Now, on the eve of the Pharaoh’s coming, the preparations were complete.  The city was full of excitement and pleasant expectancy.  Only once before during the six years of Meneptah’s reign had such enthusiasm prevailed.  When the Rebu horde descended upon Egypt, Meneptah had sent his generals out to meet the invader, but he, himself, had remained under cover in Memphis because he said the stars were unpropitious.  And this was the son of Rameses II, than whom, if the historians and the singer Pentaur say true, there was never a more puissant monarch!  But when the marauder was overthrown and routed, and his generals turned toward Memphis with their captives in chains, Meneptah hastened to meet them, decked his chariot with war trophies and entered his capital in triumph.  He was hailed with exultant acclaim.

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“Hail, mighty Pharaoh! who smites with his glance and annihilates with his spear.  He overthrew companies alone, and with his lions he routed armies.  His enemies crumbled before him like men of clay, for he breathed hot coals in his wrath and flames in his vengeance.”  And the enthusiasm that inspired the eulogy was sincere.  Meneptah was none the less loved because Memphis understood him.  The Pharaoh was the apple of her eye and she worshiped him stubbornly.

Now he was returning from a bloodless campaign—­one that neither required nor brought forth any generalship—­but it was a victory and had been personally conducted by Meneptah, so Memphis was preparing to fall into paroxysms of delight, little short of hysteria.

An hour after sunrise on the day of the Pharaoh’s coming a gorgeous regatta assembled off the wharves of Memphis.  It was a flotilla of the rank and wealth of the capital, with that of On, Bubastis, Busiris, and even Mendes and Tanis.  The boats were high-riding, graceful and finished at head and stern with sheaves of carved lotus.  Hull and superstructure were painted in gorgeous colors with a preponderance of ivory and gold.  Masts, rigging and oars were wrapped with lotus, roses and mimosa.  Sails and canopies were brilliant with dyes and undulant with fringes.  Troops of tiny boys, innocent of raiment, were posted about the sides of the vessels holding festoons.  Oarsmen wore chaplets on the head or garlands around the loins, and half-clad slave-girls were scattered about with fans of dyed plumes.  Bridges of boats had been hastily run out between the vessels, and over these the embarking voyagers or visitors passed in a stream.  On shore was a great multitude and every advantageous point of survey was occupied.  And here were catastrophes and riots, panics and love-making, gambling and gossip and all the other things that mark the assembly of a crowd.  But these incidents drew the attention of the populace only momentarily from the revel of the nobility on the Nile.  For there were laughter and songs, strumming of the lyre, shouts, polite contention and the drone of general conversation among such numbers that the sound was of great volume.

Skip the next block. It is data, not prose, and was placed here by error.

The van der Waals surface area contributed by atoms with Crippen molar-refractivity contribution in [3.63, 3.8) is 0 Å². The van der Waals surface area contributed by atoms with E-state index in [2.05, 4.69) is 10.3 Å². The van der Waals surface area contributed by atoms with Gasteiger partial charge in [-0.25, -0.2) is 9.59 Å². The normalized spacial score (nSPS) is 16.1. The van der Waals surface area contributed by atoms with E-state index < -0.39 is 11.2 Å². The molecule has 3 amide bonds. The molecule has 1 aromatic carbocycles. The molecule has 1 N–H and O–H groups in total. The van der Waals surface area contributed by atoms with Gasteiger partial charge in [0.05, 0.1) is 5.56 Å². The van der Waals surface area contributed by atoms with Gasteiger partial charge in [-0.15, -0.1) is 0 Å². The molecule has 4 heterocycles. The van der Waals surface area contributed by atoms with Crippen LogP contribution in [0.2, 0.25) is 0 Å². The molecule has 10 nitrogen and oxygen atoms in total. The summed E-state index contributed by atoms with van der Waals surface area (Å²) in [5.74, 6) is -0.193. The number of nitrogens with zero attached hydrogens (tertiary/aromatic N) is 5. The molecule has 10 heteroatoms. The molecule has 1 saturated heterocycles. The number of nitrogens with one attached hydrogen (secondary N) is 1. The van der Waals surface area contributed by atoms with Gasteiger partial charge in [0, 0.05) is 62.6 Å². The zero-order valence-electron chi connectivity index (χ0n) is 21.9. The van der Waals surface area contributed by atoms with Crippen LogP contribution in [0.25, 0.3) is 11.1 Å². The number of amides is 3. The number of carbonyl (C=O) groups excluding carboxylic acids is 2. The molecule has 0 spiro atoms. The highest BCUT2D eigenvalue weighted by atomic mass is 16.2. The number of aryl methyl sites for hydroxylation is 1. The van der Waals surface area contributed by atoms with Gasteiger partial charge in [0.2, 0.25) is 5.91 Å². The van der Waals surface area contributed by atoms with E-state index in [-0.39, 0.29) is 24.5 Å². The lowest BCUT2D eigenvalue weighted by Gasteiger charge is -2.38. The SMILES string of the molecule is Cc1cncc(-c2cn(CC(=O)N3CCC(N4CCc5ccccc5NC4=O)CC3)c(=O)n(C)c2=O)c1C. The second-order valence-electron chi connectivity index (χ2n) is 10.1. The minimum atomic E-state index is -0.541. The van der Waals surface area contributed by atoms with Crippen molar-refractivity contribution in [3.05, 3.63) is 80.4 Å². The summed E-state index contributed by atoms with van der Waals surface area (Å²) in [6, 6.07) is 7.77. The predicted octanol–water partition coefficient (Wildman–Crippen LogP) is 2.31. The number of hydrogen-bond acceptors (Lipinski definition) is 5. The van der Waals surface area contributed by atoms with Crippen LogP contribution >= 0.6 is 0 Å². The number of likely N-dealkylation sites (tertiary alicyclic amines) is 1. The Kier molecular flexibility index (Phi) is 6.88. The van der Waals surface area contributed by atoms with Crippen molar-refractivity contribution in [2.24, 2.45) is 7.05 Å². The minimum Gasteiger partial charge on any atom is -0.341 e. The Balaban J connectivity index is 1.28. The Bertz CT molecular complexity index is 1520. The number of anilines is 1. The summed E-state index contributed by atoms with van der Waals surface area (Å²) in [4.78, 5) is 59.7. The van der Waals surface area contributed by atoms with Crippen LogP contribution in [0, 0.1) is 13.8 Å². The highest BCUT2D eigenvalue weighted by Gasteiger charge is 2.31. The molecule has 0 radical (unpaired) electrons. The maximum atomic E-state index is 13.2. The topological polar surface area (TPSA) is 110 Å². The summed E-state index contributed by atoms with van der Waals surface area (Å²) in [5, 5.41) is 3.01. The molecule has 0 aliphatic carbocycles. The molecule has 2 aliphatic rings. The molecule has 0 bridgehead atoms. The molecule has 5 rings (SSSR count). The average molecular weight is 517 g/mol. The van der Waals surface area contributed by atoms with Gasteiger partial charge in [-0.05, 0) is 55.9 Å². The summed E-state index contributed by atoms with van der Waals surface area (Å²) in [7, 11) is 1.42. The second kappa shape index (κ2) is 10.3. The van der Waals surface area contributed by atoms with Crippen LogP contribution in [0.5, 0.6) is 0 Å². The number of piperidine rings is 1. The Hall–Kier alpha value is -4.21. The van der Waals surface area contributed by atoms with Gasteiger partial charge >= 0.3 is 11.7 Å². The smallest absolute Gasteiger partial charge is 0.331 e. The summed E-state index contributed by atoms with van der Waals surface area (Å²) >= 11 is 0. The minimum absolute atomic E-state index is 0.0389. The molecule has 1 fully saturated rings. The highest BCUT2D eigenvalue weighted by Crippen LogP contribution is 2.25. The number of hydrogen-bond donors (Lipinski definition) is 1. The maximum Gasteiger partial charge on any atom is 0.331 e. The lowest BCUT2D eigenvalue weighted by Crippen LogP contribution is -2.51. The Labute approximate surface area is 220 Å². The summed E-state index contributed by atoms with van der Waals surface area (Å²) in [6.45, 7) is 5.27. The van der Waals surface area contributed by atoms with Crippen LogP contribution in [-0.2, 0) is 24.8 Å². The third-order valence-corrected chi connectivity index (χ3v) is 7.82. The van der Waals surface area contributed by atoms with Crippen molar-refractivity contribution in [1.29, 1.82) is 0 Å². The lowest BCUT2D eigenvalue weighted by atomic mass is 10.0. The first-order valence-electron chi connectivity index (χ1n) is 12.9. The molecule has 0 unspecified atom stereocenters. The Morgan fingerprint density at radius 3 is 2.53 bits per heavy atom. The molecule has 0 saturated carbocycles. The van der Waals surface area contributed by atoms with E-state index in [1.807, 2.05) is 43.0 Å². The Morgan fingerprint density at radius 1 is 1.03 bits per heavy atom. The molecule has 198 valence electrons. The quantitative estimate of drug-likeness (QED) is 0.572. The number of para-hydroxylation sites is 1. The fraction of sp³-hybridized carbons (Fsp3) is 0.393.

At the head of the pageant were the boats of the nomarch and the courtiers to Meneptah who remained in Memphis.  Near the forefront of these was the pleasure-boat of Mentu.

Kenkenes dropped from its deck to the walk rising and falling at its side, and made his way through the crowd in search of a vessel bearing a winged sun and the oval containing the symbols of On.  As he passed the prow of a tall pleasure-boat he was caught in a rope of flowers let down from above and looped about him with a dexterous hand.  He turned in the pretty fetters and looked up.  Above him was a row of a dozen little girl-faces, set like apple-blossoms along the side of the vessel.  The youngest was not over twelve years of age, the oldest, fourteen. 

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Each rosy countenance was rippled with laughter, but the sound was lost in the great turmoil about them.  In the center of the group, a pair of hands put forth under the chin of an older girl, held the ends of the garland with a determined grip.  Her eyes were gray, her hair was chestnut, her face very fair.  Kenkenes recognized her with a sudden warmth about his heart.  The others were strangers to him.  A glance at the plate on the side of the boat showed him that this was the one he sought.  Most willingly he obeyed the insistent summons of the garland and permitted himself to be drawn to the barge.  There, the same hands showed him the ladder against the side, and a dozen pretty arms were extended to haul him aboard as he climbed.

But the instant he planted foot on the deck the lovely rout retreated to shelter at the side of a smiling woman seated in the shadow of fans.  Only his fair-faced captor stood her ground.

“Hail, Hapi,” [1] she cried, doing obeisance.  “Pity the desert.”  She flung wide her hands.  With the exception of the youths at the oars there was no other man on the boat.

“Ye may call me forth,” Kenkenes replied, “but how shall ye return me to my banks?  Hither, sweet On,” he continued, catching the hand of the fair-faced girl, “submit first to submergence.”  She took his kisses willingly.  “This for Seti, thy lover; this for Hotep, thy brother, and this for me who am both in one.  How thou art grown, Io!”